A historic Alberta church has been destroyed in what many suspect to be the latest arson attack in a string of retaliations for the historic abuse of Canada’s indigenous community by the Catholic Church.
The St. Jean Baptiste church in the town of Morinville was almost entirely destroyed by the fire, which broke out on Wednesday morning. By the time firefighters arrived at the scene, its interior had already begun to collapse, and its basement had been engulfed by flames. Hours later, only a few fragments of its walls remained standing.
“It’s one of the [town’s] largest buildings. It’s a very old construction, so an awful lot of wood. It went very quickly and it was a very difficult fire to fight,” said Iain Bushell, the general manager of Morinville’s infrastructure and community services.
Morinville is a community of some 10,600 people about 30km (19 miles) north of Alberta province’s capital, Edmonton. Many had viewed the church as an essential part of the town’s life and legacy – its “heart and soul,” in the words of Mayor Barry Turner. Its construction was completed in 1907 and it was named in honor of Father Jean-Baptiste Morin, who led several Francophone families to the area from Quebec in 1891 and also lent his name to the town itself.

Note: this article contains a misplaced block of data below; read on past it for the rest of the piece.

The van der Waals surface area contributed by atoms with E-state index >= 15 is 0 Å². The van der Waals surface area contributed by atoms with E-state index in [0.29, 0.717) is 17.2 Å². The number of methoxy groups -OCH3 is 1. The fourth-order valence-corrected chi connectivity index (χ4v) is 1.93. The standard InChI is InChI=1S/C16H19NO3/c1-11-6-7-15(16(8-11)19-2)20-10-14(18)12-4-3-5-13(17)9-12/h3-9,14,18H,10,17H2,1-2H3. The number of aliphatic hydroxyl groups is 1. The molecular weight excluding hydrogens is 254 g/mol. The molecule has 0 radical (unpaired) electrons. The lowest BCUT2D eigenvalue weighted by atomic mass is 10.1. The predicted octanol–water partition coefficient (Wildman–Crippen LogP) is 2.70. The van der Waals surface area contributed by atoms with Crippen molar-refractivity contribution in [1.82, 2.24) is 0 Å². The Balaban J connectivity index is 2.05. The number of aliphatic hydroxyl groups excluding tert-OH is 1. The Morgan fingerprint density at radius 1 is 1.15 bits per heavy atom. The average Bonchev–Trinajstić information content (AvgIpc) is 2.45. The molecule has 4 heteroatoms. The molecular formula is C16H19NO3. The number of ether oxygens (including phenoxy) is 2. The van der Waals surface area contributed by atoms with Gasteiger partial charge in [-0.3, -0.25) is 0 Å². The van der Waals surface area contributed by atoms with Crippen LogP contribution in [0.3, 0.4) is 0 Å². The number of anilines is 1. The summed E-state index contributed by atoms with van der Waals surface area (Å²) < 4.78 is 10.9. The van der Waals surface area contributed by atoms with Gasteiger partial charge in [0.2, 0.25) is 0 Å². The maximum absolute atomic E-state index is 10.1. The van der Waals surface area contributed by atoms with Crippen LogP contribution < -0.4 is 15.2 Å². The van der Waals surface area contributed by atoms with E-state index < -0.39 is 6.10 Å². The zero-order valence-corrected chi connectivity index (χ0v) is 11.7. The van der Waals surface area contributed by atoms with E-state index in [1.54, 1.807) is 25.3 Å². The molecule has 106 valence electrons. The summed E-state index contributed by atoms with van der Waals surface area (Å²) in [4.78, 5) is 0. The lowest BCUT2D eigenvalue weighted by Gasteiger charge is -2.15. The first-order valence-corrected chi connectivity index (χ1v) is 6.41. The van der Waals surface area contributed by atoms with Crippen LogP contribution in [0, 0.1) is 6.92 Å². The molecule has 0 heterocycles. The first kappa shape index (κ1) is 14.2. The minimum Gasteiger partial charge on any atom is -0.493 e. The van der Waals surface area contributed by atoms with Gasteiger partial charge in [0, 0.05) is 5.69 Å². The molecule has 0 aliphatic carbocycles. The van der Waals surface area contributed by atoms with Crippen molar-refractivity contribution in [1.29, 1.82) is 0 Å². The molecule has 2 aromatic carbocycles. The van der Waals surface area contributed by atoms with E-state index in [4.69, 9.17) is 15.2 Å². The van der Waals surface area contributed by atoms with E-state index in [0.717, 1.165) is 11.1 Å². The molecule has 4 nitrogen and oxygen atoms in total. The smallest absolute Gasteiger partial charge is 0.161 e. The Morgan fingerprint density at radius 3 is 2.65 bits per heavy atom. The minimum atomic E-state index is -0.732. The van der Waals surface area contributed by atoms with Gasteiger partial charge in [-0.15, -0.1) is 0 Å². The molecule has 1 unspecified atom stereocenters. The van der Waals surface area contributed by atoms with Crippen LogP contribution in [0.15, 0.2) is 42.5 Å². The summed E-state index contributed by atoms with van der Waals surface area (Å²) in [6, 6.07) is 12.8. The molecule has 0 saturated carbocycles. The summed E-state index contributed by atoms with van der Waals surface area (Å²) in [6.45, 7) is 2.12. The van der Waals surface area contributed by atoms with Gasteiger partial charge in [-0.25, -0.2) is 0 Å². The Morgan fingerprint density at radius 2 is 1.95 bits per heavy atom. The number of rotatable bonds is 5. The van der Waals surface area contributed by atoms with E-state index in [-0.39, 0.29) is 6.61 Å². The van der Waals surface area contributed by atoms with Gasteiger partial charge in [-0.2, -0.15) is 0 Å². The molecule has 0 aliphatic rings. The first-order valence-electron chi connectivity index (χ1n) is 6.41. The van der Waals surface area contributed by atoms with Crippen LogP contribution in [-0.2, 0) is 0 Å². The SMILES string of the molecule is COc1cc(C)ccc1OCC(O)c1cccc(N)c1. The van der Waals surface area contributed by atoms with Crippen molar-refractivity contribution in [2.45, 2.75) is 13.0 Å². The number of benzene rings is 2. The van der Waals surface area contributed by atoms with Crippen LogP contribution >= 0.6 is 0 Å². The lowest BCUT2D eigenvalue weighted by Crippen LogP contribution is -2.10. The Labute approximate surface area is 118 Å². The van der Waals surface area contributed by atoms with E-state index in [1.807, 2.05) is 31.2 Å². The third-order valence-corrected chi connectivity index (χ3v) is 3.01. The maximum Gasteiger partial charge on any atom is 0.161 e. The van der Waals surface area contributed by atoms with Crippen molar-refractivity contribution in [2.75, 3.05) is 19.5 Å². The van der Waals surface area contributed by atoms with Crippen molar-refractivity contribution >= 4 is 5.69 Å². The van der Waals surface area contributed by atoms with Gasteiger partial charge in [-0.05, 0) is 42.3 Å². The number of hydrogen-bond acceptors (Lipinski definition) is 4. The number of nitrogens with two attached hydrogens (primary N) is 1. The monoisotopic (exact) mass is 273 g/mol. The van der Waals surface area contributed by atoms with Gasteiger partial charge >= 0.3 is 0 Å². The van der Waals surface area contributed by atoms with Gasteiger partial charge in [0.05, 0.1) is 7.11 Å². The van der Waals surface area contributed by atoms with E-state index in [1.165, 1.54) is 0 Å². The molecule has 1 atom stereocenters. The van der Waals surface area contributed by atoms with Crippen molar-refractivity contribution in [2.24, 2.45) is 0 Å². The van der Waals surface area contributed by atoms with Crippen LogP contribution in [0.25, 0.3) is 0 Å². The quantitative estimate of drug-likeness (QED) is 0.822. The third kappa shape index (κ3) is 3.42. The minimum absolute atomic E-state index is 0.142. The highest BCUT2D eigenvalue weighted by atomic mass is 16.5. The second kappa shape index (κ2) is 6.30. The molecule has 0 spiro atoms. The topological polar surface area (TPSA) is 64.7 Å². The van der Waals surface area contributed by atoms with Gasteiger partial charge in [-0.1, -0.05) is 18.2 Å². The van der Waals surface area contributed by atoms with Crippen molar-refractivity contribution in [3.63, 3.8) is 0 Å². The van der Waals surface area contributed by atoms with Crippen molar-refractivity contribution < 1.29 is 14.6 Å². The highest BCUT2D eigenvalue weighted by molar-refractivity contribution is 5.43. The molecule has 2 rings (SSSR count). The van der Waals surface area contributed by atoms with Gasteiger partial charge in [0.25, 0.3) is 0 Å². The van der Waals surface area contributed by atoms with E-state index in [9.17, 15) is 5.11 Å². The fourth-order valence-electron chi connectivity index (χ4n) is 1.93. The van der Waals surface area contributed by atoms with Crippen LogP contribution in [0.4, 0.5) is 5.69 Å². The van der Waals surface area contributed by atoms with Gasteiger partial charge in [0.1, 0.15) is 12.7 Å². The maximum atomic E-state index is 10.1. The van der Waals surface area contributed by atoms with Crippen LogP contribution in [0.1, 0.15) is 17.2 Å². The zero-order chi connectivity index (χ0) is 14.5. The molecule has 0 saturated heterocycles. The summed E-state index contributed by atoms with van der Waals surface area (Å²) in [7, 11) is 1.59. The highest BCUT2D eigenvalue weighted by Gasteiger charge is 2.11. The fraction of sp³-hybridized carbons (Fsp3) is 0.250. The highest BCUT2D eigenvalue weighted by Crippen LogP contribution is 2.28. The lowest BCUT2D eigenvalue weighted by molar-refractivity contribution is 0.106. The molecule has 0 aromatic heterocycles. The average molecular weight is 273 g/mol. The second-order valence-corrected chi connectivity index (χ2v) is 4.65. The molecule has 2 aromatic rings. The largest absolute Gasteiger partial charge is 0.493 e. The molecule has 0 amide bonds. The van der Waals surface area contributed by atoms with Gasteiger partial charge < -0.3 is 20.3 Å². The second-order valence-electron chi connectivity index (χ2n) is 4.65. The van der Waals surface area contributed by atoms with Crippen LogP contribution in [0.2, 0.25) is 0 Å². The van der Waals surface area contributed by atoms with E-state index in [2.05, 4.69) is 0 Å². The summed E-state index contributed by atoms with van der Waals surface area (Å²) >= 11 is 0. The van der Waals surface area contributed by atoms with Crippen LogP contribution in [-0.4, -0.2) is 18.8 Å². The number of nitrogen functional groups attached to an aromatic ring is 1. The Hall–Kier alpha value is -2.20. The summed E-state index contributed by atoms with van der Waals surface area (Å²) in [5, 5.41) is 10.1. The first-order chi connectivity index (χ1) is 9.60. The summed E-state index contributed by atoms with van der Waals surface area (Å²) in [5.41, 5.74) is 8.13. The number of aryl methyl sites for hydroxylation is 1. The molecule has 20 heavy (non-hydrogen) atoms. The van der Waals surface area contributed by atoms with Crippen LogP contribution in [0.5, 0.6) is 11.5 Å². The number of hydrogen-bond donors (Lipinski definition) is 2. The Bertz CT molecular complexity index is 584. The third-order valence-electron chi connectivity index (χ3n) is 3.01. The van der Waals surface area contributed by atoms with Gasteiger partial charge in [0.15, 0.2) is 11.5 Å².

The mayor said he was “confident that our community will respond in a way that we can all be proud of.” However, the city authorities decided to cancel Morinville’s Canada Day celebrations on Thursday in the wake of the fire.